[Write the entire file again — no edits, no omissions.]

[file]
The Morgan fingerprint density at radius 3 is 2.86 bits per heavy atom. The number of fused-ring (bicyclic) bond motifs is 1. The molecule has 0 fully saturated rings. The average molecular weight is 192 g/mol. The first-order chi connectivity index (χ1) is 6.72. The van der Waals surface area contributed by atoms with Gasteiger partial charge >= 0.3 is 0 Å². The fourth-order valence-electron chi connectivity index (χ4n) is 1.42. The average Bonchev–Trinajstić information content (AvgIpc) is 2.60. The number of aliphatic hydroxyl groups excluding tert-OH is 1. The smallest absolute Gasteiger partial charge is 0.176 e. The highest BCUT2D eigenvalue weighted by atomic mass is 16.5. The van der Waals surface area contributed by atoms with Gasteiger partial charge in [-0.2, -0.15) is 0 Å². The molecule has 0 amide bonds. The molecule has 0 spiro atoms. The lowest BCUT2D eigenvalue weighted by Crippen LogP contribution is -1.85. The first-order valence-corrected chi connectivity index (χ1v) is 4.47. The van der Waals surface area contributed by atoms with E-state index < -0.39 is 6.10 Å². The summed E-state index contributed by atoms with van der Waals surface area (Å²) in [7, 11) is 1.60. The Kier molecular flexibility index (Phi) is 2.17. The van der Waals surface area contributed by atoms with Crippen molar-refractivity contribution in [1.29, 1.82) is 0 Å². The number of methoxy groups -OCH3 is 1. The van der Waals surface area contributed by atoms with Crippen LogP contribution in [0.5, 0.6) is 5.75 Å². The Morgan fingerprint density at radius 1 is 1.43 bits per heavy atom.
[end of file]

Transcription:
The Morgan fingerprint density at radius 3 is 2.86 bits per heavy atom. The number of fused-ring (bicyclic) bond motifs is 1. The molecule has 0 fully saturated rings. The average molecular weight is 192 g/mol. The first-order chi connectivity index (χ1) is 6.72. The van der Waals surface area contributed by atoms with Gasteiger partial charge >= 0.3 is 0 Å². The fourth-order valence-electron chi connectivity index (χ4n) is 1.42. The average Bonchev–Trinajstić information content (AvgIpc) is 2.60. The number of aliphatic hydroxyl groups excluding tert-OH is 1. The smallest absolute Gasteiger partial charge is 0.176 e. The highest BCUT2D eigenvalue weighted by atomic mass is 16.5. The van der Waals surface area contributed by atoms with Gasteiger partial charge in [-0.2, -0.15) is 0 Å². The molecule has 0 amide bonds. The molecule has 0 spiro atoms. The lowest BCUT2D eigenvalue weighted by Crippen LogP contribution is -1.85. The first-order valence-corrected chi connectivity index (χ1v) is 4.47. The van der Waals surface area contributed by atoms with E-state index < -0.39 is 6.10 Å². The summed E-state index contributed by atoms with van der Waals surface area (Å²) in [7, 11) is 1.60. The Kier molecular flexibility index (Phi) is 2.17. The van der Waals surface area contributed by atoms with Crippen molar-refractivity contribution in [1.29, 1.82) is 0 Å². The number of methoxy groups -OCH3 is 1. The van der Waals surface area contributed by atoms with Crippen LogP contribution in [0.5, 0.6) is 5.75 Å². The Morgan fingerprint density at radius 1 is 1.43 bits per heavy atom.